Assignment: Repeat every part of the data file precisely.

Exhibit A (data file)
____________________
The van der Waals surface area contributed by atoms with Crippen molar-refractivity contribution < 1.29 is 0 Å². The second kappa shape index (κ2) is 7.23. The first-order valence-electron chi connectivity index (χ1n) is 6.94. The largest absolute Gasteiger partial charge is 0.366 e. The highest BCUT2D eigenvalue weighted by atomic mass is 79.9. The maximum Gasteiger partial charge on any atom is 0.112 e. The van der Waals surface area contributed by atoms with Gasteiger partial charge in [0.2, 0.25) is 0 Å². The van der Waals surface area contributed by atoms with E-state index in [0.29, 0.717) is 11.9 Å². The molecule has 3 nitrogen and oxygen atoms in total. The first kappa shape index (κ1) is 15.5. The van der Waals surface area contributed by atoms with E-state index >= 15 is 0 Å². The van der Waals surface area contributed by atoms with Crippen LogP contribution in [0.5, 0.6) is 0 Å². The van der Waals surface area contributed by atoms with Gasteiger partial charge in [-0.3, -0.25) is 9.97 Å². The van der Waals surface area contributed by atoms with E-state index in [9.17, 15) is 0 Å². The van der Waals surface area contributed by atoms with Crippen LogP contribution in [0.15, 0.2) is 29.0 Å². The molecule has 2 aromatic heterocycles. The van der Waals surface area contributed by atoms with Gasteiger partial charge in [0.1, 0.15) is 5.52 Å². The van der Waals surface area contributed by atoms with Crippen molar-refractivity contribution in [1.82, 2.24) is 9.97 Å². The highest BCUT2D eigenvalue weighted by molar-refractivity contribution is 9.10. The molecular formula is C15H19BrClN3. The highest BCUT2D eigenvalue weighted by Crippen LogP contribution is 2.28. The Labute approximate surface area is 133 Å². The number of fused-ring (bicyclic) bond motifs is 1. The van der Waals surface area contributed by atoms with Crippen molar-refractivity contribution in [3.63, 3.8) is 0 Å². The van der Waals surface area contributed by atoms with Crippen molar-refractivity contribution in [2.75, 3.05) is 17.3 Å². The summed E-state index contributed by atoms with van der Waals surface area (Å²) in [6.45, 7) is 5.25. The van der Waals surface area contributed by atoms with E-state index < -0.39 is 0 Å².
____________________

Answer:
The van der Waals surface area contributed by atoms with Crippen molar-refractivity contribution < 1.29 is 0 Å². The second kappa shape index (κ2) is 7.23. The first-order valence-electron chi connectivity index (χ1n) is 6.94. The largest absolute Gasteiger partial charge is 0.366 e. The highest BCUT2D eigenvalue weighted by atomic mass is 79.9. The maximum Gasteiger partial charge on any atom is 0.112 e. The van der Waals surface area contributed by atoms with Gasteiger partial charge in [0.2, 0.25) is 0 Å². The van der Waals surface area contributed by atoms with E-state index in [0.29, 0.717) is 11.9 Å². The molecule has 3 nitrogen and oxygen atoms in total. The first kappa shape index (κ1) is 15.5. The van der Waals surface area contributed by atoms with E-state index >= 15 is 0 Å². The van der Waals surface area contributed by atoms with Crippen LogP contribution in [0.5, 0.6) is 0 Å². The van der Waals surface area contributed by atoms with Gasteiger partial charge in [-0.3, -0.25) is 9.97 Å². The van der Waals surface area contributed by atoms with E-state index in [9.17, 15) is 0 Å². The van der Waals surface area contributed by atoms with Crippen LogP contribution in [0.15, 0.2) is 29.0 Å². The molecule has 2 aromatic heterocycles. The van der Waals surface area contributed by atoms with Gasteiger partial charge in [0.1, 0.15) is 5.52 Å². The van der Waals surface area contributed by atoms with Crippen molar-refractivity contribution in [1.82, 2.24) is 9.97 Å². The highest BCUT2D eigenvalue weighted by molar-refractivity contribution is 9.10. The molecular formula is C15H19BrClN3. The highest BCUT2D eigenvalue weighted by Crippen LogP contribution is 2.28. The Labute approximate surface area is 133 Å². The number of fused-ring (bicyclic) bond motifs is 1. The van der Waals surface area contributed by atoms with Crippen molar-refractivity contribution in [3.63, 3.8) is 0 Å². The van der Waals surface area contributed by atoms with Crippen molar-refractivity contribution in [2.75, 3.05) is 17.3 Å². The summed E-state index contributed by atoms with van der Waals surface area (Å²) in [6.45, 7) is 5.25. The van der Waals surface area contributed by atoms with E-state index < -0.39 is 0 Å².